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#11 jar

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Posted 26 March 2015 - 18:29

Most charge in the neighborhood of $40-$45  plus shipping to restore these.  Polishing for me is "added value" and not polishing does not change the final price at all.    Depending on the pen, I rarely sell a plunger filler for less than $125 restored.  Some go for much more than that depending on the pen and the color.  The basic repair though more advanced than a sac replacement, it is not difficult to do, but has many pitfalls that can trip you up or turn a simple repair into something more difficult.  Having the proper tools and the experience is in this case, worth quite a bit more than what is charged.

 

 

Just to elaborate.  The pricing difference between what Ron posts and what I posted are likely simply reflecting the fact that I have not had to get one of my Sheaffer Vacfil pens repaired in over a decade at least.  Regardless, even if it doubles your initial investment you will have a pen that writes well, holds a ton of ink, is easy to maintain and will likely not need to be redone during your lifetime.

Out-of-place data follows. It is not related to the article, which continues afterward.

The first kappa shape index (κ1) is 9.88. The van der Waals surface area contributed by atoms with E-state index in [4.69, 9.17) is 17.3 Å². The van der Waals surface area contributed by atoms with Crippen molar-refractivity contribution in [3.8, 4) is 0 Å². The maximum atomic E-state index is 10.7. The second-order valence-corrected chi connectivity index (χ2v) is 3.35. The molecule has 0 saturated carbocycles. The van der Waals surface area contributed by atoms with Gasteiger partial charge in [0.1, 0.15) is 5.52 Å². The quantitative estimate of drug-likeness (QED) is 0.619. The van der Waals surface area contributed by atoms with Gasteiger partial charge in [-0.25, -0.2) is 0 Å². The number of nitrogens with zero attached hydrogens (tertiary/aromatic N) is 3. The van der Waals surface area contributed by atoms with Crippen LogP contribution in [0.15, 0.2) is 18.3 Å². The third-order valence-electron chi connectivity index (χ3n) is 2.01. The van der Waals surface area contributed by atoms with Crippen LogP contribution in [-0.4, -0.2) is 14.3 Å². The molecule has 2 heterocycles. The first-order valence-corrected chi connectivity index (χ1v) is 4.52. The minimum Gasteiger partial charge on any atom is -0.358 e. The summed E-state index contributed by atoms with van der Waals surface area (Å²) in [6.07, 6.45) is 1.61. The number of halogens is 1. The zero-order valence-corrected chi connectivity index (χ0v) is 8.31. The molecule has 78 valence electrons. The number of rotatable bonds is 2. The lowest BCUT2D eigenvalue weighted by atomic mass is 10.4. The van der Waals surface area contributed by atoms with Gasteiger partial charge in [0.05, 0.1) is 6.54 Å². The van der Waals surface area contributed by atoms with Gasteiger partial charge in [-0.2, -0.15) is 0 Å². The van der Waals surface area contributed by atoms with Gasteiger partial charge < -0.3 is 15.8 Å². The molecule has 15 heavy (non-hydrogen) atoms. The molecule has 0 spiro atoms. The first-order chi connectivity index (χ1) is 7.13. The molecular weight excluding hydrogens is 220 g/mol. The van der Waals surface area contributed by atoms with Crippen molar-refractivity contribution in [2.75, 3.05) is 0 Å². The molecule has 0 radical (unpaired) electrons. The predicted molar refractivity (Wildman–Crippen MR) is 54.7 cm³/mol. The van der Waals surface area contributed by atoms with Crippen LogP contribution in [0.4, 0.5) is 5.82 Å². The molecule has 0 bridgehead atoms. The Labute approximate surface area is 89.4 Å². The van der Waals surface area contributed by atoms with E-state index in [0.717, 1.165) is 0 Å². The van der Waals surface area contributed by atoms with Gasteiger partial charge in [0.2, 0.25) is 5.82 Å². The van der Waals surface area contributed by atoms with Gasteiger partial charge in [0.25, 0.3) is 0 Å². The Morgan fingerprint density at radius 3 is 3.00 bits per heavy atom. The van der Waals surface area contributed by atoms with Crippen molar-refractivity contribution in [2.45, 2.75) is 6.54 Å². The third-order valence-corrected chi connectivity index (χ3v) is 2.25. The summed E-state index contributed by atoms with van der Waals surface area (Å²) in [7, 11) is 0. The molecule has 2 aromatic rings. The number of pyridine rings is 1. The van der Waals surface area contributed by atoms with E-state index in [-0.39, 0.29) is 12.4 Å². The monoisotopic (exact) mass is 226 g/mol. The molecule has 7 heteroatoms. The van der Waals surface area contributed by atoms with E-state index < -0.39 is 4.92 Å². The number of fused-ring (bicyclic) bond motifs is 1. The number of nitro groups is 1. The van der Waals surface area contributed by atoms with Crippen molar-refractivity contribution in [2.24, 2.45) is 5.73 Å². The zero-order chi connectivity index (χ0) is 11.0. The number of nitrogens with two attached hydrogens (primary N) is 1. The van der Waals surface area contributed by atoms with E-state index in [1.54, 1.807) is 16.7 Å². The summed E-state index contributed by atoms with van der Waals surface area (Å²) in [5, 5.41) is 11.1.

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#12 welch

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Posted 30 March 2015 - 03:38

If the nib is good, then you will have a working Sheaffer vac-fill (or "plunger filler") for about $90, including shipping plus repair plus the initial $40. You will have a better pen than almost any new pen you could find today. (I have three of these pens: one with a decent nib and two without tipping. Eventually, I'll probably have the good one restored. The other two? I don't know.) 


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Also tagged with one or more of these keywords: vintage, sheaffer, vac-fill, restoration, service, white dot, triumph, without cracking